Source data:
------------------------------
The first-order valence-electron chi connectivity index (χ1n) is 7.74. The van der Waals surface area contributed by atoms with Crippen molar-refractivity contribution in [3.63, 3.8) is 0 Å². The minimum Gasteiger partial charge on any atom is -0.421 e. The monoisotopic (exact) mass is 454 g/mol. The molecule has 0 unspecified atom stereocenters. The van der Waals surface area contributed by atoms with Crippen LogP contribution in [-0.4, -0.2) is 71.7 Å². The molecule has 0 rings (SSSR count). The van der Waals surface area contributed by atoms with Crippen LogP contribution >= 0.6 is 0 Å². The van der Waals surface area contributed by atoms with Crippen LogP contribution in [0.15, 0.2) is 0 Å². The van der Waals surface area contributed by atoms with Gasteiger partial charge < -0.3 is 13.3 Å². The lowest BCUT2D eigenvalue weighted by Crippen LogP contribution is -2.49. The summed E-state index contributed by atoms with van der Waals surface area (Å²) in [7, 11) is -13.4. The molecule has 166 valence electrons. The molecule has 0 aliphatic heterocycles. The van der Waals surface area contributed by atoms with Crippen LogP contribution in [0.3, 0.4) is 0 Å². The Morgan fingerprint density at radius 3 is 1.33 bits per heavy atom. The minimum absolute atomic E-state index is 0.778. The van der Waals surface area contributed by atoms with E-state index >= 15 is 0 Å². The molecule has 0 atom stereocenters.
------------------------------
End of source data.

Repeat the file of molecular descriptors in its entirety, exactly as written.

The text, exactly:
The first-order valence-electron chi connectivity index (χ1n) is 7.74. The van der Waals surface area contributed by atoms with Crippen molar-refractivity contribution in [3.63, 3.8) is 0 Å². The minimum Gasteiger partial charge on any atom is -0.421 e. The monoisotopic (exact) mass is 454 g/mol. The molecule has 0 unspecified atom stereocenters. The van der Waals surface area contributed by atoms with Crippen LogP contribution in [-0.4, -0.2) is 71.7 Å². The molecule has 0 rings (SSSR count). The van der Waals surface area contributed by atoms with Crippen LogP contribution >= 0.6 is 0 Å². The van der Waals surface area contributed by atoms with Crippen LogP contribution in [0.15, 0.2) is 0 Å². The van der Waals surface area contributed by atoms with Gasteiger partial charge < -0.3 is 13.3 Å². The lowest BCUT2D eigenvalue weighted by Crippen LogP contribution is -2.49. The summed E-state index contributed by atoms with van der Waals surface area (Å²) in [7, 11) is -13.4. The molecule has 166 valence electrons. The molecule has 0 aliphatic heterocycles. The van der Waals surface area contributed by atoms with Crippen LogP contribution in [0.3, 0.4) is 0 Å². The Morgan fingerprint density at radius 3 is 1.33 bits per heavy atom. The minimum absolute atomic E-state index is 0.778. The van der Waals surface area contributed by atoms with E-state index >= 15 is 0 Å². The molecule has 0 atom stereocenters.